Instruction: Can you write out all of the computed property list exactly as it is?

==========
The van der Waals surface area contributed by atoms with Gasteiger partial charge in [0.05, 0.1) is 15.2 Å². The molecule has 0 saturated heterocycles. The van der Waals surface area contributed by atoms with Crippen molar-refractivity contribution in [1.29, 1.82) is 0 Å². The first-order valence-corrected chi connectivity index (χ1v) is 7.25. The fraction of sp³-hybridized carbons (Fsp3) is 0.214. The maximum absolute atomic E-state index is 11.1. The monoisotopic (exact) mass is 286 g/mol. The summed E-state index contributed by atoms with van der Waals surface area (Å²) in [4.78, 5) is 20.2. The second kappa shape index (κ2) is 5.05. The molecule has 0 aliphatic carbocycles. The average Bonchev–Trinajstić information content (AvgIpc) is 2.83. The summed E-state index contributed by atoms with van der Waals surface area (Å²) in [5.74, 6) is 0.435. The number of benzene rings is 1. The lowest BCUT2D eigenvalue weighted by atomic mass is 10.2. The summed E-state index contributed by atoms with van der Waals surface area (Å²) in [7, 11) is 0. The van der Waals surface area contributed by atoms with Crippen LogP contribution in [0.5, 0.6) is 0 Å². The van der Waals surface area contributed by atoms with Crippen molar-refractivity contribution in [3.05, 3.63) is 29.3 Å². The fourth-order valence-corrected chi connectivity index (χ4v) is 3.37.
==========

The van der Waals surface area contributed by atoms with Gasteiger partial charge in [0.05, 0.1) is 15.2 Å². The molecule has 0 saturated heterocycles. The van der Waals surface area contributed by atoms with Crippen molar-refractivity contribution in [1.29, 1.82) is 0 Å². The first-order valence-corrected chi connectivity index (χ1v) is 7.25. The fraction of sp³-hybridized carbons (Fsp3) is 0.214. The maximum absolute atomic E-state index is 11.1. The monoisotopic (exact) mass is 286 g/mol. The summed E-state index contributed by atoms with van der Waals surface area (Å²) in [4.78, 5) is 20.2. The second kappa shape index (κ2) is 5.05. The molecule has 0 aliphatic carbocycles. The average Bonchev–Trinajstić information content (AvgIpc) is 2.83. The summed E-state index contributed by atoms with van der Waals surface area (Å²) in [5.74, 6) is 0.435. The number of benzene rings is 1. The lowest BCUT2D eigenvalue weighted by atomic mass is 10.2. The summed E-state index contributed by atoms with van der Waals surface area (Å²) in [7, 11) is 0. The van der Waals surface area contributed by atoms with Crippen LogP contribution in [0.5, 0.6) is 0 Å². The van der Waals surface area contributed by atoms with Crippen molar-refractivity contribution in [3.05, 3.63) is 29.3 Å². The fourth-order valence-corrected chi connectivity index (χ4v) is 3.37.